Written by Linc Bedrosian
Thursday, 06 December 2012
Nathan and the Stone Crabs
By J.B. Crawford
Softcover, 216 pp., $12.95
"Stone crabs is the onliest things in the ocean that a man can take out, harvest, return to the water and then come back to harvest again," writes J.B. Crawford in his novel "Nathan and the Stone Crabs." "Stone crabs, they live on. Come back to fight another day."
Crawford, 78, is a Cortez, Fla., native and commercial fisherman who has worked in a variety of fisheries through the years. He also earned a bachelor's degree in English, graduating from the University of Florida with honors. Plus he holds two advanced degrees from Harvard, including a doctorate. And he's served a full career in public education, retiring as a California district superintendent.
Crawford added "author" to his resume last year. He calls "Nathan and the Stone Crabs" a tribute to a "unique and special way of life in a small historical fishing village on Florida's West Coast." It takes place in the fictional fishing town of DeSoto, set near Tampa Bay.
Nathan has come to DeSoto to visit his grandfather. His mom, B.D.'s daughter, grew up there, but prefers the world of fine dining in Los Angeles to what she perceives as a less refined lifestyle in DeSoto. But she sends Nathan to see DeSoto for himself and make up his own mind.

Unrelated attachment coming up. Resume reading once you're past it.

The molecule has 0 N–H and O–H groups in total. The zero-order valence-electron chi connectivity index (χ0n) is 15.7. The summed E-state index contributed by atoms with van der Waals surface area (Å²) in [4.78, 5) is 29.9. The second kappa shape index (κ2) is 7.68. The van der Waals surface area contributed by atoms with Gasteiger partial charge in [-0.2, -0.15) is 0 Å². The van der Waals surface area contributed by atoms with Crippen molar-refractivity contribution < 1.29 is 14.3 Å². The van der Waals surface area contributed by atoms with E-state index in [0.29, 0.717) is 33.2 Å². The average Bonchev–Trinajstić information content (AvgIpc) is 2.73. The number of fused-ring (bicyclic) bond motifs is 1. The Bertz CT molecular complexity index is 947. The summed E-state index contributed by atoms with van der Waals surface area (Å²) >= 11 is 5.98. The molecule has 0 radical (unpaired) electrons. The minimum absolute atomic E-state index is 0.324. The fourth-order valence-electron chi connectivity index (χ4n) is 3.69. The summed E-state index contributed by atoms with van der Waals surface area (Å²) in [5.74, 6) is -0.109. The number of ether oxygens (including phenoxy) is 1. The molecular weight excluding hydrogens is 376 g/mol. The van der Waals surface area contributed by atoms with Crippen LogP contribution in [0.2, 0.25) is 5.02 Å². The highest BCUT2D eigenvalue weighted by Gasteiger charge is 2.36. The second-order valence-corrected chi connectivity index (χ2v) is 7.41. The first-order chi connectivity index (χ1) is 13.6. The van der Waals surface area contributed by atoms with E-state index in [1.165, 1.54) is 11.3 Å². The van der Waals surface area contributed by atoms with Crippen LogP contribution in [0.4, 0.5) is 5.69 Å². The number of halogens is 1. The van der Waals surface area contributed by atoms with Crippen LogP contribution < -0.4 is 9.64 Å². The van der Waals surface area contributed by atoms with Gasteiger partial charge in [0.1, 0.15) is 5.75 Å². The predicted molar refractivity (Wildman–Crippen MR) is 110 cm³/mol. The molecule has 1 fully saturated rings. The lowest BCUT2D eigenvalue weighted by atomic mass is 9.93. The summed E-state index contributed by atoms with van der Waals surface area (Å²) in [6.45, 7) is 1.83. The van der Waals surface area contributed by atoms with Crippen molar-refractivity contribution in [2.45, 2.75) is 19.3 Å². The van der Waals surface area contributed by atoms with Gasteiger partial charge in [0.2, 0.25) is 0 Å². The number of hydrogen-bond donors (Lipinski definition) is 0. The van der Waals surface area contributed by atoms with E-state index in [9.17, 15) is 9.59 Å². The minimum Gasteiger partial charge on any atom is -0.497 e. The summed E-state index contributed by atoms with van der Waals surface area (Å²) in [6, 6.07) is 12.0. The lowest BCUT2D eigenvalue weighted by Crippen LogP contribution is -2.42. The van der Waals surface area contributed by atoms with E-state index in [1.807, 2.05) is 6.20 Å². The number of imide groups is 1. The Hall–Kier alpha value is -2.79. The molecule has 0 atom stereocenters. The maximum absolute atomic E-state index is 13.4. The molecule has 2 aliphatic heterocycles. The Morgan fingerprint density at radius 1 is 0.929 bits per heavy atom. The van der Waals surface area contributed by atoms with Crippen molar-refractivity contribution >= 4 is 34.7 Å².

See it Nathan does, with B.D.'s help. He learns plenty about the town, its fishing heritage, and its hardworking people. The teenager goes stone crabbing with B.D. and his first mate, Hands, and learns for himself what it's like.
Nathan's interested in medicine, has taken first aid courses and wants to be a doctor, but he also finds the fishing life to his liking. He'll need to call on all his medical training when Hands becomes seriously injured one trip. Will Nathan be up to the test?
"Nathan and the Stone Crabs," moves quickly and offers plenty of information about life in the Florida fishing villages, their history, the stone crab fishery and the plight of fishermen impacted by the gillnet ban the state implemented in the mid-1990s. It's an easy read and a great way to introduce readers of any age to the commercial fishing life. It demonstrates how just like the stone crabs, commercial fishermen can suffer adversity, but they'll live to fight another day.
The following was released by the Maine Department of Marine Resources on Jan. 22:
The Maine Department of Marine Resources announced an emergency regulation that will support the continued rebuilding effort in Maine’s scallop fishery. The rule, effective January 23, 2016, will close the Muscle Ridge Area near South Thomaston and the Western Penobscot Bay Area.Read more...
Louisiana’s Department of Wildlife and Fisheries, which governs commercial and recreational fishing in the state, got a new boss in January. Charlie Melancon, a former member of the U.S. House of Representatives and state legislator, was appointed to the job by the state’s new governor, John Bel Edwards.
Although much of his non-political work in the past has centered on the state’s sugar cane industry, Melancon said he is confident that other experience, including working closely with fishermen when in Congress, has prepared him well for this new challenge.Read more...